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Trade Relations Between Dresden and Naples
Since the sixteenth century, cloth had been one of the most important commodities produced in Saxony. After the Thirty Years’ War a series of attempts had been made to establish cloth manufactories, but they had repeatedly failed after a few years for lack of capital and because local merchants refused to deal in the cloth they produced. It wasn’t until the 1720s that such efforts at larger-scale production began to be more successful. At the same time as the Saxons were trying to improve their manufactures, the King of the Two Sicilies was attempting to reform the stagnant economy of his kingdom and bring trade to the port of Naples. He initiated trade treaties with France, England, Sweden and the Dutch. The dynastic connection between Saxony and the Two Sicilies led the Saxons to hope that they too could trade successfully with Naples. First discussions relating to this began already in 1738, the year of the marriage of Maria Amalia and the King of the Two Sicilies but came to nothing.
In the late 1740s real attempts began to be made to initiate trade with Italy, but in particular with Naples. The Secretary to the Saxon embassy in Naples, Ludwig Talon, spent the period from 1749 to 1751 investigating the possibilities for trade between Saxony and various Italian centres. On his return to Dresden, he wrote a lengthy and very thorough account of all aspects of trade with Italy, from the goods imported and exported by other nations to weights, measures, tolls, trade routes and the banking system. He was absolutely convinced that Saxon fabrics in general were of better quality, appearance and price than the same goods manufactured in France, England and Holland and that Saxon cloth would sell well in Naples. The government in Dresden did not pick up his suggestions, but private enterprise did try to put them into practice.
Between 14 September 1751 and 1 February 1752, in a correspondence in the Archivio di Stato in Naples, a trader called Balthasard Anglez sent six letters from Naples to a Captain Jäger in Dresden, enclosing samples of cloth to show the Saxons what they could sell in Naples if they could manufacture it. Spread over the 6 letters, Anglez sent sixty-two small strips of cloth in total, each about 4.5 cms long and about 1.5-2 cms wide. In his first letter, dated 14 September 1751, he includes 20 little strips of cloth and one larger brown piece laid in loosely and lists another 4 colours, saying that these are ‘toile de Rouen’, that is, fine linen, and asking Jäger to send him samples of camlet from Saxony to see whether it would go down well in Naples. (Camlet or camelot in French was usually a mixture of goat’s hair and silk and was used for clothing, bed curtains, etc). All the rest of the fabric samples sent from Naples, including the ones you see here, are of camlet and Anglez points out that, since it is used in Naples as lining material for summer clothes, the fabric would have to arrive there from Saxony by June at the latest.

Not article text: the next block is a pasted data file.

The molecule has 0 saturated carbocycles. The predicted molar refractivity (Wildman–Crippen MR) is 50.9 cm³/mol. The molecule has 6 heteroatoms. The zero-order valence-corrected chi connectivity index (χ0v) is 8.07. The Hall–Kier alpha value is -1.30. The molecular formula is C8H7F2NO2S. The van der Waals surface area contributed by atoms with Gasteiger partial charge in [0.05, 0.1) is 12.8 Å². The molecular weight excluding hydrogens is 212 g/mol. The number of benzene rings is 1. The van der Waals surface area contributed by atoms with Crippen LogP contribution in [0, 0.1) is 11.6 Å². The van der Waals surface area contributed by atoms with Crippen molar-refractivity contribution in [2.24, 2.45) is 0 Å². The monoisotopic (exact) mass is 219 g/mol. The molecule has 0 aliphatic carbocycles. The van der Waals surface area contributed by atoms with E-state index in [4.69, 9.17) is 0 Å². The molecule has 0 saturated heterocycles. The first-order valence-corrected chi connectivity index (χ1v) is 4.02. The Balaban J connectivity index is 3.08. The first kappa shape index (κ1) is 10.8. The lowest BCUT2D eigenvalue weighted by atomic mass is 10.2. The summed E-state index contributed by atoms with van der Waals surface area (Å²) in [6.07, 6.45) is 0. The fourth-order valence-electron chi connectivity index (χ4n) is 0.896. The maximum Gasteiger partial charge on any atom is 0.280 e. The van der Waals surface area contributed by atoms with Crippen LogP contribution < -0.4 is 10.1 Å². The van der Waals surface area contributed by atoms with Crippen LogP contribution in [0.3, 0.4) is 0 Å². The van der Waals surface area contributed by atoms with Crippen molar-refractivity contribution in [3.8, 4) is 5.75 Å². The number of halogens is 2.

These efforts by middlemen in the business community were seconded by the Saxon ambassador in Naples between 1749 and 1751, Alexius Graf d’Olonne (1693-1752), Ludwig Talon’s boss. Olonne made strenuous diplomatic efforts to get permission for the Saxons to open a consulate in the port of Naples and to be given the same customs privileges that the French, the English and the Dutch had. This little strip of cloth samples, pasted into a letter from Anglez to Jäger dated 1 February 1752, is just as much evidence of the cultural transfer brought about by the move of a foreign princess as is the exchange of works of art.